RICHMOND, Va. -- Despite being grateful for the opportunity to live in public housing as she tries to get back on her feet while raising her child, Ameisha Broadnax can't help but question some of the living conditions in properties managed by the Richmond Redevelopment and Housing Authority.
"I'm thankful to have a roof over my head, yes ma'am," Broadnax said.
She claims that for months her heat barely worked, forcing her to use space heaters and her oven to keep warm.
"I don't feel it's safe for me or my son, but I have to do what I have to do," Broadnax said.
Broadnax is not alone.
For months, CBS 6 has received complaint after complaint from RRHA residents about not having heat.
Last December, RRHA received a multi-million-dollar grant from HUD to fix heating and hot water problems, but the persistent issues prompted CBS 6 investigative reporter Melissa Hipolit to look at the most recent federal inspection scores for all RRHA properties.
Hipolit found three of the agency's big six communities, Fairfield, Mosby and Hillside, all failed those inspections.
"Typically they signify there are major problems in terms of our maintenance policies and practices," Orlando Artze, the now former interim head of RRHA, said.
He called the scores unacceptable.
"So Fairfield had the lowest score of all of the big six properties," Artze said. "That we had a lot of health and safety violations in the sample apartments selected by HUD."
Among those violations: fire exits that were unusable, roach and rat infestations, stove burners not working, and visible mold and/or mildew.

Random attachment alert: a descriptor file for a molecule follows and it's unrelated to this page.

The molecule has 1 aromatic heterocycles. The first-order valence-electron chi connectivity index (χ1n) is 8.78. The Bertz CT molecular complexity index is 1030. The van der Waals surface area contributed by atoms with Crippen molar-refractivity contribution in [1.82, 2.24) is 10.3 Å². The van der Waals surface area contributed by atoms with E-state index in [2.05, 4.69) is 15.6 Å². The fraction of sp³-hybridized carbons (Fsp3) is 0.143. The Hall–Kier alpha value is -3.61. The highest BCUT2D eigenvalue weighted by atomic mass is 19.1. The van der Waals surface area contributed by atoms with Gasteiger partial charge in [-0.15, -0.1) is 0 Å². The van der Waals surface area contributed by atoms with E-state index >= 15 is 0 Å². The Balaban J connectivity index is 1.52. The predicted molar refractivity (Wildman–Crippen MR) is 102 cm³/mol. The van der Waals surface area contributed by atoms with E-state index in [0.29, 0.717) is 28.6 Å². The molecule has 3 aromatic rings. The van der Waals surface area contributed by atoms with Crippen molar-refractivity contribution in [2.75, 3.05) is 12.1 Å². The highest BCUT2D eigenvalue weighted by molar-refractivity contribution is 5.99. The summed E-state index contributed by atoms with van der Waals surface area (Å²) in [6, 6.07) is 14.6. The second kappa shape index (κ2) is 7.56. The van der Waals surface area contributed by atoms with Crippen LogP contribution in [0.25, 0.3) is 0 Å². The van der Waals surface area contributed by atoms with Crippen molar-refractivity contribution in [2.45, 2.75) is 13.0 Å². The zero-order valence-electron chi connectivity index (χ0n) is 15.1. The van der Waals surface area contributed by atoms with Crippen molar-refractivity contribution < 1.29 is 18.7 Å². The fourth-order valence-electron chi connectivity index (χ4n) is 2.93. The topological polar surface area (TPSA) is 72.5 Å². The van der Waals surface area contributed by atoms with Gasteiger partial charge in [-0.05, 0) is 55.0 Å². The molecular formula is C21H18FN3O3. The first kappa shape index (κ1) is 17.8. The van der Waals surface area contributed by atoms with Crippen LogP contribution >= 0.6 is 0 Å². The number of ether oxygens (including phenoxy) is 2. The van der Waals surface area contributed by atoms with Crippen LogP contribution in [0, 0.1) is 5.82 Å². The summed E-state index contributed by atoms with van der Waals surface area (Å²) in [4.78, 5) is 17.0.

"We've gone back to every item that was found in those inspections and we've corrected them," Artze said.
He also said RRHA created a new asset management plan that prioritized funding health and safety improvements at properties going forward.
"I think we are playing catch up," Artze said.
And, so are other public housing communities, according to Artze.
"Got a letter from HUD saying there was approximately a $55 billion backlog in capital improvements in public housing communities around the country, and there was no way that Congress was going to appropriate funds to make that up," Artze said.
Meaning those in charge of housing for people like Ameisha Broadnax and her son must fund a new way forward.
Artze said the current public housing model is no longer sustainable, and the only answer is to rehab existing public housing or to demolish it and replace it with new housing.
Since we spoke with him, RRHA now has a new CEO, Damon Duncan.
"The properties get to this state by one of two ways, either commission, or omission," Duncan said. "However they got to this state, we're here now and the staff is committed to doing something about the properties."
Duncan told us he's committed to redeveloping the properties in an expeditious manner.